In my final post in this series, I’m taking a look at performing a test fail-over of some VM’s I have on premises to an Azure Site Recovery instance.
This is a really easy process and doesn’t take too much documenting. Afterwards I’m going to share a few things I’ve learned along the way and my thoughts on ASR.
1) Navigate to the recovery vault from within your Azure Dashboard.
2) Under Protected Items Navigation pane and select “Replicated Items”.
3) Here you should get a view of all the machines that have been protected by you and their status.
4) Select a VM that you want to test and click Test Fail-over.
5) Choose the recovery point and the network that you want to fail-over to and select OK.
6) Some checks should complete and the fail-over environment is prepared. After around 15 minutes I had my VM running and awaiting user input checks.
As you can see, the fail-over process is easy for a single VM. I’m still in a testing phase at the moment so haven’t performed a mass failover but it doesn’t seem to take more than 10 minutes to move.
An issue is presented with testing, there is no “KVM” option of the VM – unlike other hosting providers. So the only way to check the VM had been put in the network and came up correctly was to build a management 2012 R2 server in my ASR recovery network with a public IP and enable RDP.
1) There are some limitations on what is possible with your test fail-over VMs. Example being no KVM at present (only a screenshot view of the system).
2) All VM’s failed over receive a 20GB “free” disk for temporary working. A nice feature but for us it caused Linux VM’s to have their disk devices renamed. E.G – our ‘sdb’ disk became ‘sdc’ because the temporary disk took its label. Not ideal and I’m not sure what can be done to disable this at present. Microsoft recommend mounting disks by their UUID to work around this although this is contrary to Red Hat advice and mounting logical volumes.
3) If you have logical volumes which contain thinpool logical volumes, they are undetected by the Microsoft agent on the Linux VM. This isn’t great for our environment as we have these for DB snapshots, as an example.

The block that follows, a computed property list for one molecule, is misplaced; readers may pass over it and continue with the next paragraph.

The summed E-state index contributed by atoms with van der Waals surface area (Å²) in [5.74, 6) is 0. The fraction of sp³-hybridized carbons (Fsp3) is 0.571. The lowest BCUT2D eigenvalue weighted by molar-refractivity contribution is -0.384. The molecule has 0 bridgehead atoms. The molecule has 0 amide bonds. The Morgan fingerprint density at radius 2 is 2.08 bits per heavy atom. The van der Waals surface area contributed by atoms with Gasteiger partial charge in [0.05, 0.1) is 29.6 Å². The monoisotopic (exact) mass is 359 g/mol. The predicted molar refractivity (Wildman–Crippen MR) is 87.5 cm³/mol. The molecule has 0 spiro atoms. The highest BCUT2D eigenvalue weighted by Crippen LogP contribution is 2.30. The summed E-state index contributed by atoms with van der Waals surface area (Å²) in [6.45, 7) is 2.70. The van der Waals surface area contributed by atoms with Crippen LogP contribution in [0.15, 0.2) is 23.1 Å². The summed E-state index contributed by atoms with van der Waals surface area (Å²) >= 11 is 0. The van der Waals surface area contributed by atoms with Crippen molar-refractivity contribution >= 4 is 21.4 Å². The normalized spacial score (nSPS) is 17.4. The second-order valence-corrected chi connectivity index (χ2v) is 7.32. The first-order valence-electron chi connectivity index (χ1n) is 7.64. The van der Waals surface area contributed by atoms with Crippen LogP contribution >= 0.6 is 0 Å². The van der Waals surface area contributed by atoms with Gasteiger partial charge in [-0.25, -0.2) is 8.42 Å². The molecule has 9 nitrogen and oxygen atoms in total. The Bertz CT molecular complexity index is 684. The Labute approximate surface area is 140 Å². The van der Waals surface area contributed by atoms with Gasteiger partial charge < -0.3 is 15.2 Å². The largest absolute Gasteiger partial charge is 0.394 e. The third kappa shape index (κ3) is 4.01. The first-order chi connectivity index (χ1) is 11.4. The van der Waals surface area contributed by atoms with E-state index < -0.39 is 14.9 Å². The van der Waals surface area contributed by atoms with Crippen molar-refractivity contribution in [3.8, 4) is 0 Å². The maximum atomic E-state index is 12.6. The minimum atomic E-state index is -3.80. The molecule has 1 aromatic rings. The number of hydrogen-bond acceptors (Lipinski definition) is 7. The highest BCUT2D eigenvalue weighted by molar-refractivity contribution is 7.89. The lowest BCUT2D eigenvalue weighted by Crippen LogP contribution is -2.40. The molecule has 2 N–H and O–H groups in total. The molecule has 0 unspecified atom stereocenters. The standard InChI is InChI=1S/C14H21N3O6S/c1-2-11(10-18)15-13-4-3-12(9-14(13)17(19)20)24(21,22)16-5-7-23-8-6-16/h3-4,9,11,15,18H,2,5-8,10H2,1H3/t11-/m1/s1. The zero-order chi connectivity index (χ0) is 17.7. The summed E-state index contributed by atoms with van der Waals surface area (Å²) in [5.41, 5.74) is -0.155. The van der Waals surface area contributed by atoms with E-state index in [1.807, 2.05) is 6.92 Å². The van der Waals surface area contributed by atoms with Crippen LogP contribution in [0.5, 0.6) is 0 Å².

4) Having a management server built and running to enable communications into your test fail-over network is a good idea!
I think that this service is very good and for Windows Servers very easy. Microsoft seem to be pushing their Azure offering hard and new features have been implemented in the portal by the time I managed to finish this blog series. There are limitations with the Linux offering and it is slightly more clunky, but that’s expected. The important thing to note is that it does work!
I believe that for a greenfield site where you can take into account a lot of the DR/Fail-over caveats and issues it is a great service. If you aren’t greenfield you might come across limitations that might be hard to overcome without having to re-architect a lot of your services (this is true in a lot of environments where DR is being built in as an afterthought). This is the issue I face at my workplace with this service.
For a small/medium size business, being able to replicate your infrastructure out into the cloud and pay a “minimal” fee to have DR capability is almost a no brainer. The simplicity of setup and the safety in knowing you can spin up in the cloud to maintain service is really excellent. It is almost certainly much cheaper than having to buy another DC/Room/Rack to put in a load of other kit and replicate too, especially for those with tighter purse strings.
Really understanding the service and what it will cost you is key, whilst replication costs and cloud storage are “minimal” – in the event of a fail-over you might find the bill coming in from Microsoft to be a much higher than normal. I guess that is the roll of the dice you take with having an opex “buy now pay later, should I need it” approach.
I would recommend ASR to people looking at a cloud DR service, obviously adding in caution and heavily advising to do your homework before taking the plunge.